It was a televised series of cook-offs in which famous chefs rolled up their sleeves to compete in making the perfect dish. Based on a set theme, this involved using all their experience, creativity, and imagination to transform sometimes questionable ingredients into the ultimate meal.
Hey, isn’t that just like data transformation? Or data blending, or data manipulation, or ETL, or whatever new name is trending now? In this new blog series requested by popular vote, we will ask two data chefs to use all their knowledge and creativity to compete in extracting a given data set's most useful “flavors” via reductions, aggregations, measures, KPIs, and coordinate transformations. Delicious!
Ingredient Theme: Energy Consumption Time Series
Let’s talk today about electricity and its consumption. One of the hardest problems in the energy industry is matching supply and demand. On one hand, the over-production of energy can be a waste of resources; on the other hand, underproduction can leave people without the basic commodities of modern life. The prediction of the electrical energy demand at each point in time is, therefore, a very important chapter in data analytics.
For this reason, a couple of years ago, energy companies started to monitor the electricity consumption of each household, store, or other entity, by means of smart meters. A pilot project was launched in 2009 by the Irish Commission for Energy Regulation (CER).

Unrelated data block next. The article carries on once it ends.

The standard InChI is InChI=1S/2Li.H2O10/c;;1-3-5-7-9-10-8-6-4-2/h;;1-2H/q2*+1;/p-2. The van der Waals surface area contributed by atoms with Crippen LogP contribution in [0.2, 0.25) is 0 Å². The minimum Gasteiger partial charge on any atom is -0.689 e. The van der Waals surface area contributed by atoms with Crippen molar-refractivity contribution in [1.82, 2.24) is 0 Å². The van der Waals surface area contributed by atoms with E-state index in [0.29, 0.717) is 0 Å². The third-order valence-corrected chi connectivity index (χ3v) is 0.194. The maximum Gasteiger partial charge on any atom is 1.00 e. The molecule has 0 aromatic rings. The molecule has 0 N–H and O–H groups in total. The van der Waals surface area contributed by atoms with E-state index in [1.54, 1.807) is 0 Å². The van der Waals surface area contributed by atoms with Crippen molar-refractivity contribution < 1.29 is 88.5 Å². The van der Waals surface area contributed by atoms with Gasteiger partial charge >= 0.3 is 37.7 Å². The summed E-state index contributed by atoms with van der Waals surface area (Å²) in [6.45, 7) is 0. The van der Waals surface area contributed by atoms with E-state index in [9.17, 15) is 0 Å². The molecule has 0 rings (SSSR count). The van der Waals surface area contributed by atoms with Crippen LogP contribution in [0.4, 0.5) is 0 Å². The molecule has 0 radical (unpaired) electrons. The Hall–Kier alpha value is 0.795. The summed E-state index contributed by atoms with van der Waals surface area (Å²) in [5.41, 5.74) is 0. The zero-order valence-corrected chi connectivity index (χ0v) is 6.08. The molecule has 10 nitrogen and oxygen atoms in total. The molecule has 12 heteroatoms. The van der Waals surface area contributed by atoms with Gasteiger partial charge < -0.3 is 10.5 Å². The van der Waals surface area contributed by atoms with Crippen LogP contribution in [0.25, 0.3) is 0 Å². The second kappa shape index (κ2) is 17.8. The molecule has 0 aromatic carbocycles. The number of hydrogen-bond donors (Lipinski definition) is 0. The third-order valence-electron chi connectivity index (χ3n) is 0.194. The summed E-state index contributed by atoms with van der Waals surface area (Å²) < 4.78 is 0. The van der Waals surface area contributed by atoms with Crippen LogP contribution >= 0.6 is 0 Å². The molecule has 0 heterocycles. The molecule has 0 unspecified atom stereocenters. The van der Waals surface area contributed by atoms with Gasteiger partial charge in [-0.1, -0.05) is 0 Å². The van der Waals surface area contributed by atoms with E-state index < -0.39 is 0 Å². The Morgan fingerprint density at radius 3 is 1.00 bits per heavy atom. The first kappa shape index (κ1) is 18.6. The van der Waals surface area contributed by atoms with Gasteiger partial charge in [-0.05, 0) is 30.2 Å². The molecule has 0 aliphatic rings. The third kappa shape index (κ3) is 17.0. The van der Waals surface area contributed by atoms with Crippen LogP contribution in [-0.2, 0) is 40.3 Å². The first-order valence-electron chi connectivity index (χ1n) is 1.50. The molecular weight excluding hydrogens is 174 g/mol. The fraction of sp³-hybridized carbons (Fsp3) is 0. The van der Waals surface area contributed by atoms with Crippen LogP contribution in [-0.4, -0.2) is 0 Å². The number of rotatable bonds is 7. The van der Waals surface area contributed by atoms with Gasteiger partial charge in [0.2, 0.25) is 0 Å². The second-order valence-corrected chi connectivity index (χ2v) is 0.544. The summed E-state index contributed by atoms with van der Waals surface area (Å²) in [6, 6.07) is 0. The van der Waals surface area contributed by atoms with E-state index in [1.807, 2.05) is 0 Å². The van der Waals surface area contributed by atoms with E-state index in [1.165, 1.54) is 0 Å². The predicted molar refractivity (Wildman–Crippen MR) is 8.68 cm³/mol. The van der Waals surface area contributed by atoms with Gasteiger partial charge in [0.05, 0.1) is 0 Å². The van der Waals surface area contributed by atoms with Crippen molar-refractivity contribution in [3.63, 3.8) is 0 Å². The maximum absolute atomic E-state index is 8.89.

The Smart Metering Electricity Customer Behaviour Trials (CBTs) took place during 2009 and 2010 with over 5,000 Irish homes and businesses participating. The purpose of the trials was to assess the impact on consumers’ electricity consumption in order to inform the cost-benefit analysis for a national rollout. Electric Ireland residential and business customers and Bord Gáis Energy business customers who participated in the trials, had an electricity smart meter installed in their homes or on their premises and agreed to take part in research to help establish how smart metering can help shape energy usage behaviors across a variety of demographics, lifestyles, and home sizes. The trials produced positive results. The reports are available from CER (Commission for Energy Regulation) along with further information on the Smart Metering Project. In order to get a copy of the data set, fill out this request form and email it to .